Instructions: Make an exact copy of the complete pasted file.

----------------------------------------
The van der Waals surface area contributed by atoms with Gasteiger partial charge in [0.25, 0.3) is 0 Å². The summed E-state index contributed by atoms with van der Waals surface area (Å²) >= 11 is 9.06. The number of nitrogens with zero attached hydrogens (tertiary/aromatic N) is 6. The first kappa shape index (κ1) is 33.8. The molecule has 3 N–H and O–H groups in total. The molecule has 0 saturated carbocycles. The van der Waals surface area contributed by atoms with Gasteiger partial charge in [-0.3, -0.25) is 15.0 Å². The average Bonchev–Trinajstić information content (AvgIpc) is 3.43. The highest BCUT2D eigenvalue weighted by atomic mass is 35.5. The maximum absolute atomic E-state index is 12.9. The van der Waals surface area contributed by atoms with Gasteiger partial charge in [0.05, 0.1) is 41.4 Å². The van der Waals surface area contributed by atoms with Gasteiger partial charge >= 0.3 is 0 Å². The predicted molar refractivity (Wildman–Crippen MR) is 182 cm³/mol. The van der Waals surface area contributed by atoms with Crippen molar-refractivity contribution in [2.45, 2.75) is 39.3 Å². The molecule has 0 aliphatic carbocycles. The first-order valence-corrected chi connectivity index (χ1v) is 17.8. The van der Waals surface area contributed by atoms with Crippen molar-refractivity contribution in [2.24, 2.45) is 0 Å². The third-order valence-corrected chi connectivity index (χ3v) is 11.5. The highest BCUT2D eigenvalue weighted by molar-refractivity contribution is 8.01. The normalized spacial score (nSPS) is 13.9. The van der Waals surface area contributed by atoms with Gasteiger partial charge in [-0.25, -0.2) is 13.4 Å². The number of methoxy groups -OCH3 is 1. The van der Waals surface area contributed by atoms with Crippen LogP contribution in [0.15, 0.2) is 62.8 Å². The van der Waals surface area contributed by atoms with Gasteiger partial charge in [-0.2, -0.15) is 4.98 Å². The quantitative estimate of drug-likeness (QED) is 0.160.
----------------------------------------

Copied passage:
The van der Waals surface area contributed by atoms with Gasteiger partial charge in [0.25, 0.3) is 0 Å². The summed E-state index contributed by atoms with van der Waals surface area (Å²) >= 11 is 9.06. The number of nitrogens with zero attached hydrogens (tertiary/aromatic N) is 6. The first kappa shape index (κ1) is 33.8. The molecule has 3 N–H and O–H groups in total. The molecule has 0 saturated carbocycles. The van der Waals surface area contributed by atoms with Gasteiger partial charge in [-0.3, -0.25) is 15.0 Å². The average Bonchev–Trinajstić information content (AvgIpc) is 3.43. The highest BCUT2D eigenvalue weighted by atomic mass is 35.5. The maximum absolute atomic E-state index is 12.9. The van der Waals surface area contributed by atoms with Gasteiger partial charge in [0.05, 0.1) is 41.4 Å². The van der Waals surface area contributed by atoms with Gasteiger partial charge >= 0.3 is 0 Å². The predicted molar refractivity (Wildman–Crippen MR) is 182 cm³/mol. The van der Waals surface area contributed by atoms with Crippen molar-refractivity contribution in [2.45, 2.75) is 39.3 Å². The molecule has 0 aliphatic carbocycles. The first-order valence-corrected chi connectivity index (χ1v) is 17.8. The van der Waals surface area contributed by atoms with Crippen molar-refractivity contribution in [2.24, 2.45) is 0 Å². The third-order valence-corrected chi connectivity index (χ3v) is 11.5. The highest BCUT2D eigenvalue weighted by molar-refractivity contribution is 8.01. The normalized spacial score (nSPS) is 13.9. The van der Waals surface area contributed by atoms with Gasteiger partial charge in [-0.25, -0.2) is 13.4 Å². The number of methoxy groups -OCH3 is 1. The van der Waals surface area contributed by atoms with Crippen LogP contribution in [0.15, 0.2) is 62.8 Å². The van der Waals surface area contributed by atoms with Gasteiger partial charge in [-0.2, -0.15) is 4.98 Å². The quantitative estimate of drug-likeness (QED) is 0.160.